Support our mission
Senior Airman Kix Payne, a boom operator with the 340th Expeditionary Air Refueling Squadron, prepares for a Marine EA-6B Prowler to refuel over Iraq on Tuesday Nov. 29, 2016. Airstrikes by coalition aircraft damaged four bridges over the Tigris River in Mosul,  rendering them useless to militants, Pentagon officials said Wednesday.

Senior Airman Kix Payne, a boom operator with the 340th Expeditionary Air Refueling Squadron, prepares for a Marine EA-6B Prowler to refuel over Iraq on Tuesday Nov. 29, 2016. Airstrikes by coalition aircraft damaged four bridges over the Tigris River in Mosul, rendering them useless to militants, Pentagon officials said Wednesday. (Jordan Castelan/U.S. Air Force)

WASHINGTON — The disabling of four key bridges traversing the Tigris River in central Mosul appears to have limited the Islamic State group’s abilities to launch suicide attacks on Iraqi forces working to liberate the eastern portion of the city, a British general said Wednesday.

Precision airstrikes from the U.S.-led Operation Inherent Resolve coalition damaged the bridges, rendering them useless to the terrorist group, said British Maj. Gen. Rupert Jones, the coalition’s Baghdad-based deputy commander. The Islamic State group had used the bridges to resupply militants battling Iraqi troops in the city’s eastern section, as well as to shuttle in fresh fighters and launch suicide vehicle-borne improvised explosive devices.

“Damage to the bridges has made it harder for [the Islamic State group] to flow ammunition and fighters across the river,” Jones told reporters at the Pentagon. “… We are confident that we are beginning to see a reduction of the amount of suicide attacks on the Iraqi security forces.”

That could speed up progress that has slowed in recent weeks as the fighting has grown steadily fiercer.

Iraq’s elite Counter Terrorism Service has encountered stiff resistance inside Mosul’s city limits, where the Islamic State group has had two years to prepare for an eventual assault.

Suicide attacks with truck bombs have been among the most effective tactics the terrorists have used against the Iraqi forces in the door-to-door fighting in recent weeks, Jones said. Those attacks have led to large numbers of casualties and a slowdown in the progress of the fight to oust the terrorist group from its last urban stronghold in Iraq. The Iraqi government does not release casualty data.

Jones said fewer truck bombs have been launched at troops in the week since the third and fourth bridges were disabled.

Only one bridge across the Tigris River remains intact in Mosul, causing concerns among some human rights groups watching the military assault of the city, where as many as one million civilians remain. The International Organization for Migration expressed concerns that disabling the bridges could trap civilians as the fighting moves west. According to the United Nations, at least 74,000 people have fled the city since fighting began, though the Iraqi government has asked them to remain in their homes through the battle.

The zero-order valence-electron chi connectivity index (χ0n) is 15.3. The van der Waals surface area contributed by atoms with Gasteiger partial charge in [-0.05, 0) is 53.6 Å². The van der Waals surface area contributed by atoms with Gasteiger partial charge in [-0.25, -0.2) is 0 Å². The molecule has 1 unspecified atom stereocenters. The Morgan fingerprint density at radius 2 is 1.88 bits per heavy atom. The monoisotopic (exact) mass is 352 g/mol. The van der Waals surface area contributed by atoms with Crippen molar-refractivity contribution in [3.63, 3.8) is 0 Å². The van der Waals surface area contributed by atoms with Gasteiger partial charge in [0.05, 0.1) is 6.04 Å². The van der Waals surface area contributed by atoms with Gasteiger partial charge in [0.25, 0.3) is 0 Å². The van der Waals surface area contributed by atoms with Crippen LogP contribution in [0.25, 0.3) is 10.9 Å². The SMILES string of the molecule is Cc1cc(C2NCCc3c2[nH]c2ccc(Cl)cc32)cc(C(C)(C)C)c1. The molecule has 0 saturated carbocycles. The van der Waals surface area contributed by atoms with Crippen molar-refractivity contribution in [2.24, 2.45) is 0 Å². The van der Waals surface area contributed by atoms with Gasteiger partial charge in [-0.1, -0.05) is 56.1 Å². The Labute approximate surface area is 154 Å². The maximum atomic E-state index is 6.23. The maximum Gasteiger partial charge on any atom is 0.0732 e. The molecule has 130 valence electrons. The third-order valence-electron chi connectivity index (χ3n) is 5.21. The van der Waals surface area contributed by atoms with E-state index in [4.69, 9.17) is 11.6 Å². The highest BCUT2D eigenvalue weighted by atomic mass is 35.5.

But Jones said it was militarily necessary to disable the bridges. Iraqi Prime Minister Haider al-Abadi had initially hoped to leave them intact, but he eventually ordered the strikes.

“He had little choice but to disable those bridges to prevent [the Islamic State group] from using them,” the general said. “And that is exactly what we have done on his behalf.”

The bridges were not destroyed, and they should be rendered useful again with basic construction once Mosul is returned to the Iraqi government, Jones said.

Despite the high casualty rate of Iraq’s Counter Terrorism Service inside Mosul, Jones said the coalition has remained confident in the group’s ability to spearhead the fight through the remainder of the city.

“They are very firmly in the fight. They are pressing on, and they remain confident and determined,” he said.

The assault on Mosul, which was launched Oct. 17, is expected to take at least several more weeks, if not months. Jones said the operation has largely gone as the Iraqis planned it.

The entire city is now surrounded by forces controlled by the Iraqi government, he said. The Islamic State group cannot move fighters or supplies between Iraq and Syria.

“We expect the pressure on [Islamic State group] will just continue to increase, and their resistance will begin to wane,” Jones said. “This is not a race, and patience is required. But we are confident in [the terrorist group’s] defeat in Mosul.”

Dickstein.corey@stripes.com Twitter: @CDicksteinDC

author picture
Corey Dickstein covers the military in the U.S. southeast. He joined the Stars and Stripes staff in 2015 and covered the Pentagon for more than five years. He previously covered the military for the Savannah Morning News in Georgia. Dickstein holds a journalism degree from Georgia College & State University and has been recognized with several national and regional awards for his reporting and photography. He is based in Atlanta.
twitter Email

Stripes in 7



around the web


Sign Up for Daily Headlines

Sign-up to receive a daily email of today’s top military news stories from Stars and Stripes and top news outlets from around the world.

Sign up